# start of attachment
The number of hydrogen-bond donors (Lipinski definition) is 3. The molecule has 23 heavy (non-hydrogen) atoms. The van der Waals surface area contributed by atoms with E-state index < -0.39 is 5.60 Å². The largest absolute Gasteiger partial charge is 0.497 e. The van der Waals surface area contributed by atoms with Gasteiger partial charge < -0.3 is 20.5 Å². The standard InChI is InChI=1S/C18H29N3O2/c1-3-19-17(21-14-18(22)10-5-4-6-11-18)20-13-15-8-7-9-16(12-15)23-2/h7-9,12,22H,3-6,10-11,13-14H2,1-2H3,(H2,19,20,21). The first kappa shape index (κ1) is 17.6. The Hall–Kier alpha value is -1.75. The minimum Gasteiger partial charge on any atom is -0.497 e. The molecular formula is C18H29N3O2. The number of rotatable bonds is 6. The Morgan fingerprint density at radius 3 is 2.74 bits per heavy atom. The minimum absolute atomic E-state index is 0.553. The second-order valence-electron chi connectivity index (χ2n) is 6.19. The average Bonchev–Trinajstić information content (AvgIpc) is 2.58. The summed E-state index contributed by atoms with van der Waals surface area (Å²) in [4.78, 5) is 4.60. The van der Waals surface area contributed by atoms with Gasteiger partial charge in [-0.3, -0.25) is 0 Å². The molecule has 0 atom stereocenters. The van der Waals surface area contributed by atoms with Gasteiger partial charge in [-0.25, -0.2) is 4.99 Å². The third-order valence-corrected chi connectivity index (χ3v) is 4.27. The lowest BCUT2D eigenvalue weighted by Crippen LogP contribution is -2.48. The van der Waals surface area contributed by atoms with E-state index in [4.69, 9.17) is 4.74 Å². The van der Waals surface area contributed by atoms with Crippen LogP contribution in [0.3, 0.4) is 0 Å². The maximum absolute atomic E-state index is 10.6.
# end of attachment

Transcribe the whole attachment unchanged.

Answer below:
The number of hydrogen-bond donors (Lipinski definition) is 3. The molecule has 23 heavy (non-hydrogen) atoms. The van der Waals surface area contributed by atoms with E-state index < -0.39 is 5.60 Å². The largest absolute Gasteiger partial charge is 0.497 e. The van der Waals surface area contributed by atoms with Gasteiger partial charge < -0.3 is 20.5 Å². The standard InChI is InChI=1S/C18H29N3O2/c1-3-19-17(21-14-18(22)10-5-4-6-11-18)20-13-15-8-7-9-16(12-15)23-2/h7-9,12,22H,3-6,10-11,13-14H2,1-2H3,(H2,19,20,21). The first kappa shape index (κ1) is 17.6. The Hall–Kier alpha value is -1.75. The minimum Gasteiger partial charge on any atom is -0.497 e. The molecular formula is C18H29N3O2. The number of rotatable bonds is 6. The Morgan fingerprint density at radius 3 is 2.74 bits per heavy atom. The minimum absolute atomic E-state index is 0.553. The second-order valence-electron chi connectivity index (χ2n) is 6.19. The average Bonchev–Trinajstić information content (AvgIpc) is 2.58. The summed E-state index contributed by atoms with van der Waals surface area (Å²) in [4.78, 5) is 4.60. The van der Waals surface area contributed by atoms with Gasteiger partial charge in [-0.3, -0.25) is 0 Å². The molecule has 0 atom stereocenters. The van der Waals surface area contributed by atoms with Gasteiger partial charge in [-0.25, -0.2) is 4.99 Å². The third-order valence-corrected chi connectivity index (χ3v) is 4.27. The lowest BCUT2D eigenvalue weighted by Crippen LogP contribution is -2.48. The van der Waals surface area contributed by atoms with E-state index in [4.69, 9.17) is 4.74 Å². The van der Waals surface area contributed by atoms with Crippen LogP contribution in [0.3, 0.4) is 0 Å². The maximum absolute atomic E-state index is 10.6.